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Knife Sharpening

Knife Sharpening
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  • Post #61 - December 28th, 2006, 3:02 pm
    Post #61 - December 28th, 2006, 3:02 pm Post #61 - December 28th, 2006, 3:02 pm
    eatchicago wrote:
    it is important to note that a very sharp knife is much safer than a dull one.



    Having cut myself way more times on new or newly sharpened knives than with dull knives, (I can't even remember one time,) I don't buy into this canard at all.
  • Post #62 - December 28th, 2006, 3:10 pm
    Post #62 - December 28th, 2006, 3:10 pm Post #62 - December 28th, 2006, 3:10 pm
    imsscott wrote:
    eatchicago wrote:
    it is important to note that a very sharp knife is much safer than a dull one.



    Having cut myself way more times on new or newly sharpened knives than with dull knives, (I can't even remember one time,) I don't buy into this canard at all.


    Hi,

    What EatChicago advised is true, though I can understand your dubiousness.

    The duller the knife, the more pressure/energy you use to compensate for the dullness. A newly sharpened knife, especially if they were allowed to get really dull, causes the nasty cuts because you are exerting more energy than is really required. Once you are used to the newly sharpened knife, and maintain it that way, then you use less personal energy. Ultimately a sharp knife is safer, it is those nasty transition periods that getcha every time.

    Regards,
    Cathy2

    "You'll be remembered long after you're dead if you make good gravy, mashed potatoes and biscuits." -- Nathalie Dupree
    Facebook, Twitter, Greater Midwest Foodways, Road Food 2012: Podcast
  • Post #63 - December 28th, 2006, 3:43 pm
    Post #63 - December 28th, 2006, 3:43 pm Post #63 - December 28th, 2006, 3:43 pm
    Perhaps another thing to note on this subject is the importance of steeling your knives very regularly. Sliding the knife at a 20 degree angle on a steel will keep the blade honed and remove small burrs. This is something that can be done with a little practice, while the actual sharpening can take some time to perfect.
    I love animals...they're delicious!
  • Post #64 - December 28th, 2006, 3:53 pm
    Post #64 - December 28th, 2006, 3:53 pm Post #64 - December 28th, 2006, 3:53 pm
    Cathy2 wrote:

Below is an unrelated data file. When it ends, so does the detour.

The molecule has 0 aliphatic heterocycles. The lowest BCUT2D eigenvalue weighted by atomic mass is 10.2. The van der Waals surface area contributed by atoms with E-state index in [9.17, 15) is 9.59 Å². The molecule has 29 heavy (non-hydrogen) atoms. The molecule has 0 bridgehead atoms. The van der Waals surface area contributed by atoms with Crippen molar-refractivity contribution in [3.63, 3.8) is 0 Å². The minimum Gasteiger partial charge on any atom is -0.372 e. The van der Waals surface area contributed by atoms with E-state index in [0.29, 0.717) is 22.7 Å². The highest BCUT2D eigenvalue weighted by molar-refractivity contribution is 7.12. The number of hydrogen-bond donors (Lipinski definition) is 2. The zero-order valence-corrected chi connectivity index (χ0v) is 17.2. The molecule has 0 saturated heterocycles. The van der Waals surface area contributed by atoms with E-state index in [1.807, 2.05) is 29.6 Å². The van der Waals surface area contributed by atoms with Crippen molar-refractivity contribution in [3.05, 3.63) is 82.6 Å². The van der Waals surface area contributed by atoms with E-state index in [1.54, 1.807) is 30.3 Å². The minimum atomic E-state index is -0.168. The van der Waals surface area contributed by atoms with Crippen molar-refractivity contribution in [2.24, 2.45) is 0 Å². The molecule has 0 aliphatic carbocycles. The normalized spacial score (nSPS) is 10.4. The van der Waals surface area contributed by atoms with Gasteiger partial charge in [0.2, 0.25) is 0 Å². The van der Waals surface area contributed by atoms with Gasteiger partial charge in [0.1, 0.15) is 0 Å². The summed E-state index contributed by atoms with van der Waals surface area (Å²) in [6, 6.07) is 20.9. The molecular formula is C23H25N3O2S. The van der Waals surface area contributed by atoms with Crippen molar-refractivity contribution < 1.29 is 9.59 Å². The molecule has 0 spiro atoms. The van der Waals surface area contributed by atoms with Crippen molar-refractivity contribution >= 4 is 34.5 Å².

imsscott wrote:
    eatchicago wrote:
    it is important to note that a very sharp knife is much safer than a dull one.



    Having cut myself way more times on new or newly sharpened knives than with dull knives, (I can't even remember one time,) I don't buy into this canard at all.


    What EatChicago advised is true, though I can understand your dubiousness.

    The duller the knife, the more pressure/energy you use to compensate for the dullness. A newly sharpened knife, especially if they were allowed to get really dull, causes the nasty cuts because you are exerting more energy than is really required. Once you are used to the newly sharpened knife, and maintain it that way, then you use less personal energy. Ultimately a sharp knife is safer, it is those nasty transition periods that getcha every time.


    Yep, but it's not just the force that you're putting into it, but the combination of that force and the likelihood of slipping the knife off of the food you're chopping.

    If you're chopping onions with a dull knife, you're pushing down hard (as Cathy said) and if your effort gets shifted ever so slightly off of the slick onion surface that knife is going to slide in some other direction other than straight down.

    A nice sharp well maintained knife does the cutting for you. It moves smoothly through food and goes where you tell it to go with minimal effort.

    If you're consistently cutting yourself on sharp knives, (and I do not mean this in a mean or chiding way) I would highly suggest taking a knife skills course. I know they offer a good one at The Chopping Block.

    Best,
    Michael
  • Post #65 - December 28th, 2006, 5:37 pm
    Post #65 - December 28th, 2006, 5:37 pm Post #65 - December 28th, 2006, 5:37 pm
    eatchicago wrote:
    Cathy2 wrote:
    imsscott wrote:
    eatchicago wrote:
    it is important to note that a very sharp knife is much safer than a dull one.



    Having cut myself way more times on new or newly sharpened knives than with dull knives, (I can't even remember one time,) I don't buy into this canard at all.


    What EatChicago advised is true, though I can understand your dubiousness.

    The duller the knife, the more pressure/energy you use to compensate for the dullness. A newly sharpened knife, especially if they were allowed to get really dull, causes the nasty cuts because you are exerting more energy than is really required. Once you are used to the newly sharpened knife, and maintain it that way, then you use less personal energy. Ultimately a sharp knife is safer, it is those nasty transition periods that getcha every time.